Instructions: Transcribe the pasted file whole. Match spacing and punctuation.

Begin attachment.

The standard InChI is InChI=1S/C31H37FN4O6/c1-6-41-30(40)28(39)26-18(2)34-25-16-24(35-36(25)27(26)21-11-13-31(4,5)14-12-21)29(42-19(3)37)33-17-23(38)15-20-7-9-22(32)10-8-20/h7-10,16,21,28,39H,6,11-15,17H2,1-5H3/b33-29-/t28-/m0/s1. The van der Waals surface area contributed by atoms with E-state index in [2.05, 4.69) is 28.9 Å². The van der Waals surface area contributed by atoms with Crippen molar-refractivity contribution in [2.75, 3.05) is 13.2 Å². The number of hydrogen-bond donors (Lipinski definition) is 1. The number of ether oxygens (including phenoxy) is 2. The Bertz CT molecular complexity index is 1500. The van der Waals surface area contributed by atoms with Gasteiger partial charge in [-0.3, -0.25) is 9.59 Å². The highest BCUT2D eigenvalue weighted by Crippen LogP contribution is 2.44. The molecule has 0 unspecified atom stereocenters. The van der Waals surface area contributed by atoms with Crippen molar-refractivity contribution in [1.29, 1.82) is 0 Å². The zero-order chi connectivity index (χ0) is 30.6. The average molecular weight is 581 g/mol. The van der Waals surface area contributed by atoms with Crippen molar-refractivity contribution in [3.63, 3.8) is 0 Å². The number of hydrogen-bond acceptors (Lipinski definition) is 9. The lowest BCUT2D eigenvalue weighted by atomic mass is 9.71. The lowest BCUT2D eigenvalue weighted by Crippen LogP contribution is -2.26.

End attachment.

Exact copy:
The standard InChI is InChI=1S/C31H37FN4O6/c1-6-41-30(40)28(39)26-18(2)34-25-16-24(35-36(25)27(26)21-11-13-31(4,5)14-12-21)29(42-19(3)37)33-17-23(38)15-20-7-9-22(32)10-8-20/h7-10,16,21,28,39H,6,11-15,17H2,1-5H3/b33-29-/t28-/m0/s1. The van der Waals surface area contributed by atoms with E-state index in [2.05, 4.69) is 28.9 Å². The van der Waals surface area contributed by atoms with Crippen molar-refractivity contribution in [2.75, 3.05) is 13.2 Å². The number of hydrogen-bond donors (Lipinski definition) is 1. The number of ether oxygens (including phenoxy) is 2. The Bertz CT molecular complexity index is 1500. The van der Waals surface area contributed by atoms with Gasteiger partial charge in [-0.3, -0.25) is 9.59 Å². The highest BCUT2D eigenvalue weighted by Crippen LogP contribution is 2.44. The molecule has 0 unspecified atom stereocenters. The van der Waals surface area contributed by atoms with Crippen molar-refractivity contribution in [1.29, 1.82) is 0 Å². The zero-order chi connectivity index (χ0) is 30.6. The average molecular weight is 581 g/mol. The van der Waals surface area contributed by atoms with Crippen molar-refractivity contribution in [3.63, 3.8) is 0 Å². The number of hydrogen-bond acceptors (Lipinski definition) is 9. The lowest BCUT2D eigenvalue weighted by atomic mass is 9.71. The lowest BCUT2D eigenvalue weighted by Crippen LogP contribution is -2.26.